The proposed test is likely to apply to directors and so-called “shadow directors”, but, most crucially, not to shareholders. People can expect to be blocked from being directors if they have recent relevant convictions, been banned for misconduct in other sports, or are undischarged bankrupts. However, much of the tur­moil that has happened at football clubs across the country has been due to the actions of major shareholders, rather than directors. Additionally, the behaviour of company officials is already legislated for in the Company Directors Disqualification Act 1986. The recent case involving Steven Hinchcliffe at Hull City suggests the existing law has been less than adequate in preventing major shareholders from being involved in the affairs of the clubs they own. Hinchcliffe, cur­rently serving an 18-month prison sentence for fraud, took over 38 per cent of Hull City in 1999, two days before being disqualified from acting as a director for seven years. He advised the club and attended board meetings and con­tinued to be the club’s largest shareholder, but was not officially a director. Hull went into administration in 2001. The FA couldn’t prevent Hinch­cliffe from being involved and would still not be able to in any future similar case.

The FA will try to counter this by vetting so-called “shadow directors”, but as David Conn of the Independent points out it’s notoriously difficult to prove that somebody is acting as a director if not officially on the board. While Conn concedes the proposed test format may add something to the existing law, he feels it has limitations. “Without targeting major shareholders it will probably be dram­atically less effective. In most cases they own the com­pany and control it,” he says. “If they have unlawful intentions, directors can’t do much to prevent that.” Under the proposed FPPT format the ironic thing is that Roman Abramovich, whose recent purchase re­ignited the calls for a public-interest test, would be immune from any scrutiny.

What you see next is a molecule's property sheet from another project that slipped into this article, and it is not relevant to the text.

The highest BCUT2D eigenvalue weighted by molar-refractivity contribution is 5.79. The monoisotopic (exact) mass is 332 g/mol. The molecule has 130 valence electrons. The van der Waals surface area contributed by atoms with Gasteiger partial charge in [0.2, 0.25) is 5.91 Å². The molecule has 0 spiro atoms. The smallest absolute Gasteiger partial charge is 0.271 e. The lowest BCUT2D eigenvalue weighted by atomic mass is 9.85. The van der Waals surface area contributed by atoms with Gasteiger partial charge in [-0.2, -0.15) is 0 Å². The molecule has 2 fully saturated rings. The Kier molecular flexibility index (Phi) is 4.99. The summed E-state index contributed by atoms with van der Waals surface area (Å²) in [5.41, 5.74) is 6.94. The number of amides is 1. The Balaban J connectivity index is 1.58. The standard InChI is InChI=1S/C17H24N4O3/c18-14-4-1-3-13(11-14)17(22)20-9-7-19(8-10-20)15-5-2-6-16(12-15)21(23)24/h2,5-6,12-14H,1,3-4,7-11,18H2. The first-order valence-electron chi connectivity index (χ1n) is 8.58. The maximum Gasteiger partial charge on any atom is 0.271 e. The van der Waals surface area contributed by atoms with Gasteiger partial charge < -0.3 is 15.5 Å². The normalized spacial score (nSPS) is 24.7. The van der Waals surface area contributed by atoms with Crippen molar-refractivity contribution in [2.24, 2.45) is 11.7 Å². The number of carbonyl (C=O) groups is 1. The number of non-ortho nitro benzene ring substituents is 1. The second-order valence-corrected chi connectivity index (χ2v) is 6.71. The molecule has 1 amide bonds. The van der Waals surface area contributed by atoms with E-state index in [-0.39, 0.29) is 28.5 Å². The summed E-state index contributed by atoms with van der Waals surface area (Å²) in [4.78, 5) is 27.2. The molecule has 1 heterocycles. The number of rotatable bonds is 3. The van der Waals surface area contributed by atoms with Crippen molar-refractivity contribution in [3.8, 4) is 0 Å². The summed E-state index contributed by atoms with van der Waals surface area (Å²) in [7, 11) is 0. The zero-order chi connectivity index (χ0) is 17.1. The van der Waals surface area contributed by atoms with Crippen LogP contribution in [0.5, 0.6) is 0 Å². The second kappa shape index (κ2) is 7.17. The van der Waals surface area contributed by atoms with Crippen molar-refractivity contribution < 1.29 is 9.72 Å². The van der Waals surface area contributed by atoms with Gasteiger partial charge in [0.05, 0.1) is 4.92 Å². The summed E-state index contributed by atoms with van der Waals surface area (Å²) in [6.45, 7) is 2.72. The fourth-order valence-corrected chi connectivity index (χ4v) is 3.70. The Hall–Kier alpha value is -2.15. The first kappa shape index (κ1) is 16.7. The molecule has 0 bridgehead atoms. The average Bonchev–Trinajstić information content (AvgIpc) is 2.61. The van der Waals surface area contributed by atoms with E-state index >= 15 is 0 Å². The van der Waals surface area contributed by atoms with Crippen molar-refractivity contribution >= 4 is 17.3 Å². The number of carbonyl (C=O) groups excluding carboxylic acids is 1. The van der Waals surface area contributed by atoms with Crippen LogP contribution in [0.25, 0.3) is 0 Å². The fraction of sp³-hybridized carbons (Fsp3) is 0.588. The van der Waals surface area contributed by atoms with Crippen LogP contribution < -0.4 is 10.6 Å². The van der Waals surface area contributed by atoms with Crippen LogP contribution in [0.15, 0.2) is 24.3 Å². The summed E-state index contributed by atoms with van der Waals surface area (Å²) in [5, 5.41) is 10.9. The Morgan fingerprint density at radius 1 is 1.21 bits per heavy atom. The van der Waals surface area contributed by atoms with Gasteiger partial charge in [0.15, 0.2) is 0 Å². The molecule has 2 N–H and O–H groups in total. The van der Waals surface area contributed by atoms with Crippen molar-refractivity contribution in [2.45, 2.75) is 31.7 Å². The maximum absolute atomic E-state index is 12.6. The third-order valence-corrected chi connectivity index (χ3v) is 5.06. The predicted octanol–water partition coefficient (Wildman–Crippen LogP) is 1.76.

There is also a feeling that the FA need to embark on a broader strategy of governance and regulation. Some suggest a two-way pro­cess whereby potential investors are invited down to Soho Square to produce proof of their intentions and funding. In return the FA could explain some of the differences be­tween run­ning a business and running a football club – advice that might be appreciated by some of the previously successful businessmen (Pe­ter Ridsdale, Mark Gold­berg et al), who have been chewed up and spat out by football. The FA have argued in the past that they have lim­ited power to intervene in the football and commercial decisions of 92 separate businesses and that directors should be given as free a hand as possible. But judging by the amount of clubs keeping the administrators busy, this laissez-faire approach isn’t working. As a recent report by accountants PKF points out, unless some clubs are persuaded or forced to change their business models they face the threat of extinction.

The FA say their new committee is devising a framework to try to implement that broader strat­egy. But aside from the pledge to introduce the FPPT, details of the other policies that are to be included in this framework remain vague. The work of the committee over the coming months will reveal whether anything tangible emer­ges. There is an ac­cep­tance that the FA face some legally difficult issues in devising an effective FPPT. However, as one source told me: “If pub­lic confidence in the integrity of the game is to be in­creased, the FA need to put their back into finding solutions to these prob­lems.”

Introducing a watered-down ver­sion of the initial Task Force rec­om­mendation won’t stop dubious char­a- cters entering the game un­challenged by purchasing large share­holdings. As long as those with money and power are allowed to pull the strings from a dis­tance, clubs will al­ways be vulnerable to charlatans com­ing through the front door, all smiles and promises, then leaving through the back with a swag bag full of cash.

From WSC 200 October 2003. What was happening this month